2012 Report to Congress U.S.-CHINA ECONOMIC AND SECURITY REVIEW COMMISSION

I bumped into a Cantonese blog yesterday, and think this is a minor positive progress.

Approximately 30 pages in the US-China Economic and Security Review Commission Report are reporting on Hong Kong, a few key points are highlighted below:

1. Pro-Beijing parties enjoyed a financial advantage over their rivals, which enabled them to build extensive logistical networks to mobilize voters and exploit Hong Kong’s electoral peculiarities. (p.267)

2. Babies born in the territory enjoy the privileges of Hong Kong citizenship: access to the city’s superior health and education systems, and greater freedom to travel and settle inside and outside China.(p.267)

3. So-called ‘‘birth-tourism’’ quickly became a hot-button issue, with some going so far as to depict mainland Chinese as ‘‘locusts.’(p.268)

4. Censorship controversies at the South China Morning Post, one of Hong Kong’s most prominent newspapers, increased following the appointment of Wang Xingwei as editor-in-chief in January 2012. Mr. Wang, a former China Daily reporter, concurrently serves as a member of Jilin Province’s Political Consultative Conference, 424 a Chinese Communist Party-selected and -controlled organization. In June, he was accused of censoring coverage of the death of Li Wangyang, a well-known Chinese dissident. (p.270)

5. The city’s public schools were going to be required to begin teach- ing a course in ‘‘moral and national education’’ by 2015, which some called a thinly veiled ‘‘brainwashing’’ effort evocative of the Cultural Revolution.(p.272)

6. Beijing’s increasing influence in Hong Kong’s affairs calls into question the security of advanced technology products exported from the United States to Hong Kong.(p.273)

7. Congress reauthorize Section 301 of the U.S.-Hong Kong Policy Act of 1992, which requires the U.S. secretary of State to submit an annual report to Congress on political, economic, and social developments in Hong Kong of relevance to the United States. This should include reporting on mainland interference in Hong Kong’s internal political affairs and Chinese efforts to leverage the territory as a platform for the internationalization of the RMB.(p.274)

8. Congress review the U.S.-Hong Kong Policy Act of 1992 to deter- mine its continued applicability. In particular, Congress should review the security of advanced technology products exported from the United States to Hong Kong.(p.274)

9. Members of Congress, when visiting mainland China, also visit Hong Kong and that Congress encourage senior administration officials, including the secretary of State, to make visits to Hong Kong part of their travel.(p.274)

Glad to know that the US is monitoring Hong Kong closely, and I hope the US will actually react and stop the PRC from further interfering Hong Kong’s autonomy, and gradually Hong Kong can go independent!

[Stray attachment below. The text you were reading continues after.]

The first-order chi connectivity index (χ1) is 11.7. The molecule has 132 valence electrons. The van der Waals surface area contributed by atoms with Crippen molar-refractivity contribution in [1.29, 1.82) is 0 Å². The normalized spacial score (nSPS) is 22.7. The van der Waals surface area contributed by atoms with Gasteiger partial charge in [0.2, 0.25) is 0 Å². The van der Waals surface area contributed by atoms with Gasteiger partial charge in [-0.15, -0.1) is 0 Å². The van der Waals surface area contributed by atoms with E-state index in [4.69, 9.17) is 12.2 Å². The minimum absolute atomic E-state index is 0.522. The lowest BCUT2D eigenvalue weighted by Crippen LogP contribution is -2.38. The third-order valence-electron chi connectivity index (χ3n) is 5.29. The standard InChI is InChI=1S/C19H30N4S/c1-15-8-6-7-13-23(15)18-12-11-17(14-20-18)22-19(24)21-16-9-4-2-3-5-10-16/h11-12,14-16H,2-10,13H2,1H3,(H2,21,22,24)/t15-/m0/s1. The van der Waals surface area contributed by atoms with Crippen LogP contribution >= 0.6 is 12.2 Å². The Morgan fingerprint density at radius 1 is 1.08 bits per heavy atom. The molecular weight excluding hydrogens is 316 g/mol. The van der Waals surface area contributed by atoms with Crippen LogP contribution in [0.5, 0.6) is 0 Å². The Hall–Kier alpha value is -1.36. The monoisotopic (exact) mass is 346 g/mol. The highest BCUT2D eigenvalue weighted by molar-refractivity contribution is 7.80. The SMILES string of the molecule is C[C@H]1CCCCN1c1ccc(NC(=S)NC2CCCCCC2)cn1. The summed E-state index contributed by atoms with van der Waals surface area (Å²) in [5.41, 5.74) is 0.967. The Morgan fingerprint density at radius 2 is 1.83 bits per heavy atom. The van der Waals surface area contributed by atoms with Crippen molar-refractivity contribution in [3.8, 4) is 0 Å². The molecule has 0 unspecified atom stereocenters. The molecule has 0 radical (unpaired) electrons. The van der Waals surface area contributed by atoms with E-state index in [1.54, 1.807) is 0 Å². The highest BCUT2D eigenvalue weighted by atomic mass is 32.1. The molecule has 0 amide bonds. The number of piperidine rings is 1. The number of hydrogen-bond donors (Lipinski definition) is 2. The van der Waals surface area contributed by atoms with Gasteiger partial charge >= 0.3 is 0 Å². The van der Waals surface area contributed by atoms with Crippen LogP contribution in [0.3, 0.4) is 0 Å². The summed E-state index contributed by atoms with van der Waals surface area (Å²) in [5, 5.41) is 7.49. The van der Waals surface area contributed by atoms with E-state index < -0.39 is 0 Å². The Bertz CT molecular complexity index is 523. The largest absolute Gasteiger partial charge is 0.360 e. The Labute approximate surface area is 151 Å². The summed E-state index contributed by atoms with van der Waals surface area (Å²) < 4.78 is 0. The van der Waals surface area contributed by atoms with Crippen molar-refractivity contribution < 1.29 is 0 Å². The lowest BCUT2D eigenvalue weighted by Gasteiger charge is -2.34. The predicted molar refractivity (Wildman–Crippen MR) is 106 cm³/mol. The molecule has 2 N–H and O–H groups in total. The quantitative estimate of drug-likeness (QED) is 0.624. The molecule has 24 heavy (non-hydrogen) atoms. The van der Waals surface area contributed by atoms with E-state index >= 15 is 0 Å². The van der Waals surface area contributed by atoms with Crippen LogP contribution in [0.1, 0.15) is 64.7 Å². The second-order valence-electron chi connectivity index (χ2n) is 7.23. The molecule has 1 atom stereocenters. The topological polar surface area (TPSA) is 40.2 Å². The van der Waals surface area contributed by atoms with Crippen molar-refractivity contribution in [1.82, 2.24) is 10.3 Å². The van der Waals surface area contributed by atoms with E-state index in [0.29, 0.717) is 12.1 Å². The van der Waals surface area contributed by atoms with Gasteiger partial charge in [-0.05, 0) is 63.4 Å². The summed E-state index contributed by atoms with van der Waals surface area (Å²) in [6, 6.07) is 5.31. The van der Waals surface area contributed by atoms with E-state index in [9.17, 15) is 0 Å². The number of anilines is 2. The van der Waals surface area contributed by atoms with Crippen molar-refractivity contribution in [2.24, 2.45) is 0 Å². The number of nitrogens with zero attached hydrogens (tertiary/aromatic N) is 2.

Hong Kong’s unique history (and a bit of China)

To talk about Hong Kong history, we need to trace it quite a while back. Below is my attempt to make it as short and simple as possible…

China has always been a “multi-ethnicity country”. Han has traditionally be the ruler of China (of course the other “countries” in China are ruled by various ethnic leaders) – this is a very complicated subject, and this English website and this Chinese page show the map of China in all dynasty in history.

Now let’s look Ming and Qing.

Wu San-kuei (or Wu Sangui), a military general of the Ming empire was the direct cause of the fall of the Ming dynasty. Based on history, his obsession over his concubine, Chen YuanYuan, was the fundamental reason that he betrayed the Ming emperor.

Long story short, Wu opened the gate for the Qing army, resulting the end of Ming. Great Qing (大清), the last imperial dynasty of China, was established in 1644 by Manchu people.

Qing enjoyed a long period of prosperity, and the reigns of the Yongzheng Emperor (r. 1723–1735) and his son, the Qianlong Emperor (r. 1735–1796), marked the height of the Qing Dynasty’s power. During this period, the Qing Empire ruled over 13 million square kilometres of territory. However, towards the end of the Qing dynasty, the corruption and general addiction to opium caused enormous problem to China. The long-term weakness led Qing dynasty to an end.

During the Opium Wars, the Qing government signed multiple treaties with the western world – China calls these treaties “unequal treaties” till this very day (a personal note: I agree that there’s nothing for the western world to be proud of, but I cannot agree that these treaties are unfair. Let me quote a Chinese saying 勝者為王,敗者為寇 – basically it means: the winner is the champion and the loser only has oneself to blame.)